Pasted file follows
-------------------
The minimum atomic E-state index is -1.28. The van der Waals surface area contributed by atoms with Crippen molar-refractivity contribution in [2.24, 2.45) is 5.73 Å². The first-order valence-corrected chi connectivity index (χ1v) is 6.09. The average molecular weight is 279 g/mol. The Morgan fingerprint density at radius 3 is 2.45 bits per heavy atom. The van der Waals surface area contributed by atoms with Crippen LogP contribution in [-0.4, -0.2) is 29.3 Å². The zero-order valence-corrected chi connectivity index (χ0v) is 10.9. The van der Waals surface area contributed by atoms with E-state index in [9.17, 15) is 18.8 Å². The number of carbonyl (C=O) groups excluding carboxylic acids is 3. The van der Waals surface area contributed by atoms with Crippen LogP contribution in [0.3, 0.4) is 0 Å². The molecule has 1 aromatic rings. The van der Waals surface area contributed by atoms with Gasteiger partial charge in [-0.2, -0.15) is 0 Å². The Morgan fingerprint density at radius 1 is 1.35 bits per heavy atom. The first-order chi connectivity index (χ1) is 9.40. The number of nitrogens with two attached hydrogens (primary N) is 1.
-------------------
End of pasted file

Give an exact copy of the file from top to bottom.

The minimum atomic E-state index is -1.28. The van der Waals surface area contributed by atoms with Crippen molar-refractivity contribution in [2.24, 2.45) is 5.73 Å². The first-order valence-corrected chi connectivity index (χ1v) is 6.09. The average molecular weight is 279 g/mol. The Morgan fingerprint density at radius 3 is 2.45 bits per heavy atom. The van der Waals surface area contributed by atoms with Crippen LogP contribution in [-0.4, -0.2) is 29.3 Å². The zero-order valence-corrected chi connectivity index (χ0v) is 10.9. The van der Waals surface area contributed by atoms with E-state index in [9.17, 15) is 18.8 Å². The number of carbonyl (C=O) groups excluding carboxylic acids is 3. The van der Waals surface area contributed by atoms with Crippen LogP contribution in [0.3, 0.4) is 0 Å². The molecule has 1 aromatic rings. The van der Waals surface area contributed by atoms with Gasteiger partial charge in [-0.2, -0.15) is 0 Å². The Morgan fingerprint density at radius 1 is 1.35 bits per heavy atom. The first-order chi connectivity index (χ1) is 9.40. The number of nitrogens with two attached hydrogens (primary N) is 1.